Whether you like it or not, being a DJ these days can be a hard sell… the alternate is being a DJ and producer who can kick it in the club and studio! Cue Tori Levett, a musically inclined soul with a knack for both.
Just after the release of her latest single ‘Crazy’ and ahead of her headliner set at the next Stoney Roads party on the 22nd with Motorik, Lucy Cliche and more (yeah we had to do it!) we caught up with Sydney-sider to talk where it all began, her work with Keep Sydney Open, a pretty hefty instagram following and of course some tips for those starting out in what can be a fairly daunting scene.
SR: You’ve burst onto the music scene in a huge way, DJing and producing. What kickstarted it all and where do you see yourself heading?
TL: I grew up loving music, I played instruments throughout school and would make songs and upload them to my Myspace page. It was all for fun because I didn’t think it was possible to ever make a career out of it. When I turned 18, I started club promoting and through that, I met heaps DJs, artists (some of them being my favourite at the time) and other club promoters and I was super inspired that they were sharing something they loved or created and where making people happy and dance while doing so.
I then thought why not just try DJing and I practiced for a very long time in my bed room before I played my first show. After I played my first couple of shows, I knew this is exactly what I wanted to do for the rest of my life and I wouldn’t stop until I made it happen!
I hope to see myself joining all my favourite artists on festival lineups and touring around the word. I know that It’s not going to be easy and I am going to have to work really hard but I am definitely ready. I think I will always be learning through myself and others and I am excited to see where it takes me.
SR; You recently dropped some wisdom for Keep Sydney Open. What drove you to get involved in that sort of political activism?
TL: The lock out laws are something that directly effects everyone including artists, industry and music fans alike. I have supported KSO since day one and was stoked when they reached out to me to speak at their last event. Even as there is talk of relaxing lockouts and new government funding for live music, the situation continues to get worse. Take the closure of World Bar for example, where I played some of my first headline sets. Now those event staff and promotors are out of the job. It’s going to take a long time to repair.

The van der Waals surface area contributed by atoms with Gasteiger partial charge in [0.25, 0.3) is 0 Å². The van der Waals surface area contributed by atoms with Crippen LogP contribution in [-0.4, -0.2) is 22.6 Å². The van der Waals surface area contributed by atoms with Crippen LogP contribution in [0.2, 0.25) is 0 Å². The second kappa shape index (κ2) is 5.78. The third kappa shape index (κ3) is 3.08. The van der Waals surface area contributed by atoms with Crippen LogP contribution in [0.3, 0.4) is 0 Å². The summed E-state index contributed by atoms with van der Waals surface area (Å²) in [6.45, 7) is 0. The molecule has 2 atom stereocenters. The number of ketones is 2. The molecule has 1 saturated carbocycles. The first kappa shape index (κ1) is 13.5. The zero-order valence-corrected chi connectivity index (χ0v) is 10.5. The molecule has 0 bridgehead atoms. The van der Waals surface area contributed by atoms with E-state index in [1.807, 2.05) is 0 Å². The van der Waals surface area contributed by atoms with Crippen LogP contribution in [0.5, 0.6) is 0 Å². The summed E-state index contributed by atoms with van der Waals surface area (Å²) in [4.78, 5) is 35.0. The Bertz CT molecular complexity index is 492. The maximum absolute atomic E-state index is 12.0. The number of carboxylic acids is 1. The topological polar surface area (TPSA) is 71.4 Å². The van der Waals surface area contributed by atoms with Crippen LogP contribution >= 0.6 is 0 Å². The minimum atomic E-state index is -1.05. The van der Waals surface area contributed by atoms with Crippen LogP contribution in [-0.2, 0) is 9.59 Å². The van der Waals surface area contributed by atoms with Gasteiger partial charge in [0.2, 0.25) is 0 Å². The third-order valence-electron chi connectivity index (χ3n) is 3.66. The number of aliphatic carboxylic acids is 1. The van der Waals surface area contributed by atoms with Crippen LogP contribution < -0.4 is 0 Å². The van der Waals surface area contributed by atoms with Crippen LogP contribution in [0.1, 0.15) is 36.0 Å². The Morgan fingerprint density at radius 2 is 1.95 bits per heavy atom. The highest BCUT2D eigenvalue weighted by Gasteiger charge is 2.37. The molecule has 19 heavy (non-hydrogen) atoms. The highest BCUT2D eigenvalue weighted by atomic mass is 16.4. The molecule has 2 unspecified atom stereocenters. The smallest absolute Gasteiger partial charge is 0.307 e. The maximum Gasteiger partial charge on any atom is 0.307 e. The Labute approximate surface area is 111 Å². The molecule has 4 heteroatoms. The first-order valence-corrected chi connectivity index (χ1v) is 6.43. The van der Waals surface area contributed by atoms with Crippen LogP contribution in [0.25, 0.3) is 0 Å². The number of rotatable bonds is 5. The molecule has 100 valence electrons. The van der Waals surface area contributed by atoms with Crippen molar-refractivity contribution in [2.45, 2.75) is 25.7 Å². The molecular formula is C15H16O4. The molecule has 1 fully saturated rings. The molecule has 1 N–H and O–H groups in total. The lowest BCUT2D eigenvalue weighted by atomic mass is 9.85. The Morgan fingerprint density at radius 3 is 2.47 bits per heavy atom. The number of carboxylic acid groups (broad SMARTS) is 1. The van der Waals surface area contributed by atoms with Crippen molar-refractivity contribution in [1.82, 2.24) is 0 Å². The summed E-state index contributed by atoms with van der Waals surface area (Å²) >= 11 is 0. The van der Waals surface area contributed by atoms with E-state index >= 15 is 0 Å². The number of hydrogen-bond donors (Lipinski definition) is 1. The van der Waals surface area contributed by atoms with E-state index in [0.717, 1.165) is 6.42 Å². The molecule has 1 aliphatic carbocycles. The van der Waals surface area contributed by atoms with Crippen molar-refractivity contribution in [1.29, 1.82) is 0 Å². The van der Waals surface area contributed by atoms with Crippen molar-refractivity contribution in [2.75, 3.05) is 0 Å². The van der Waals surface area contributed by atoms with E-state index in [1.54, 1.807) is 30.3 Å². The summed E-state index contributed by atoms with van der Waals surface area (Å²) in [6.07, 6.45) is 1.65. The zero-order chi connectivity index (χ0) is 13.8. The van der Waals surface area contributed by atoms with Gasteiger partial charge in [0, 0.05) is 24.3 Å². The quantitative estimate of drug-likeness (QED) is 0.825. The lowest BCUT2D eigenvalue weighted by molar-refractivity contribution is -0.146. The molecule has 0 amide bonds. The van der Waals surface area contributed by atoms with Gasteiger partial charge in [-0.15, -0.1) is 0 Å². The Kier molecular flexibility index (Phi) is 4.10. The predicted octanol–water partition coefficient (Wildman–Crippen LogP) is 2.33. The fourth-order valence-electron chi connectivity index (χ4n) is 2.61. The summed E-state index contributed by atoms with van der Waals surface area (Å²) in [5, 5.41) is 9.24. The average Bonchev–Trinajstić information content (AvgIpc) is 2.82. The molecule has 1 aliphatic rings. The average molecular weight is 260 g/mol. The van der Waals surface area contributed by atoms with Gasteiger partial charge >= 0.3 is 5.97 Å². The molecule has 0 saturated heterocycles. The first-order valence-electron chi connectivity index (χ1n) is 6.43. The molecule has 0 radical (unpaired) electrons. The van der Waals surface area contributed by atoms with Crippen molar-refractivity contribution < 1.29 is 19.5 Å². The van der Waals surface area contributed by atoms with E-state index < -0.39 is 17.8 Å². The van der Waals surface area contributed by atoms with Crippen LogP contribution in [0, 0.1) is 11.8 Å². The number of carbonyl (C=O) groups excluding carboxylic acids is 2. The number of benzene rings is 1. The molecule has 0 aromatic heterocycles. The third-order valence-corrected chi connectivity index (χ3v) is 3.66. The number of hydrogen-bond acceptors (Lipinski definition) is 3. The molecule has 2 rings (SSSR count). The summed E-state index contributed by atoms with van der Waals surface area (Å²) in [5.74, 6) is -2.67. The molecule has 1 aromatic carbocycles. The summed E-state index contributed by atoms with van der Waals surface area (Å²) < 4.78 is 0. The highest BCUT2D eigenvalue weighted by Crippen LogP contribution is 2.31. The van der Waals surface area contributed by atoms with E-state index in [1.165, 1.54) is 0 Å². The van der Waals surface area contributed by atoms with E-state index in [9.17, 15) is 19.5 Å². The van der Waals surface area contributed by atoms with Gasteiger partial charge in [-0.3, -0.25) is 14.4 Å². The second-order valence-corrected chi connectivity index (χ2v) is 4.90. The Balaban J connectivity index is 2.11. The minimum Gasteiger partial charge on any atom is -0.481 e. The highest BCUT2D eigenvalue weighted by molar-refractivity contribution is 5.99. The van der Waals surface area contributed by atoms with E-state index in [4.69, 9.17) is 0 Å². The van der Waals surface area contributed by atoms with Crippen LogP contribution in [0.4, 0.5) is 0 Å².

SR: What are your tips on Keeping Sydney ‘Open’?
TL: Get out to club nights, support your friends DJ set, go watch a local band! Type Keep Sydney Open into Google and maybe write a litter to your local MP telling them lockouts suck.
SR: You have a bit of an Instagram following, does that play into you as a DJ and Producer or do you keep them seperate? Are there any preconceptions people have about your music or sets before you play them and their response after?
TL: I have always incorporated my music and DJing even when I had small following. It is something that I have grown with my music. I think like every artist I also like showing my other side and other things I get up to like surfing, travelling, don’t we all? At the end of the day it’s a tool to promote my music career, but there are two sides to every coin and there are a lot of preconceptions that come with a social media presence.
I know I don’t fit the typical persona of a normal DJ and I struggle with this everyday. I often get the typical comments, ‘she’s only up there because she is a girl’ ’surely she can’t actually DJ’ and ’she doesn’t make her own music’ but then I get comments after from people being like, ‘Wow, that set was actually sick, you just proved to everyone that you are actually really good’ or ‘the music you play is super hard, I wouldn’t except that from someone like you’ etc. and it sucks because people still expect to see a cliche introverted guy making dance music.
I spend most of my time when I’m not in front of the camera focused on my next show or my next release. It all makes me more determined to prove that I work hard, and I’m good at what I do.
SR: How helpful is having a background in music for a DJ? Any tips for those looking to start out?
TL: I think It is helpful but definitely not a must. I think Djing has also taught me a lot about music as well as the other way around. I didn’t Start properly producing and singing until after DJing for a couple of years. Definitely knowing the basics with a few instruments helped.
My tips (which I have to remind myself everyday):
– No one ever said it was going to be easy
– You are going to fail a lot, but keep going
– Don’t listen to people being negative about your career, just do you
– Surround yourself with supportive people that are actually happy for you
– Believe in yourself and don’t wait for other peoples approval
So big tick for Tori Levett and one to watch! Those inclined to see her behind the decks should head along to the next Stoney Roads party on the 22nd of December at The Marly (powered by 42 Below) with Motorik Vibe Council, Lucy Cliche and many, many more.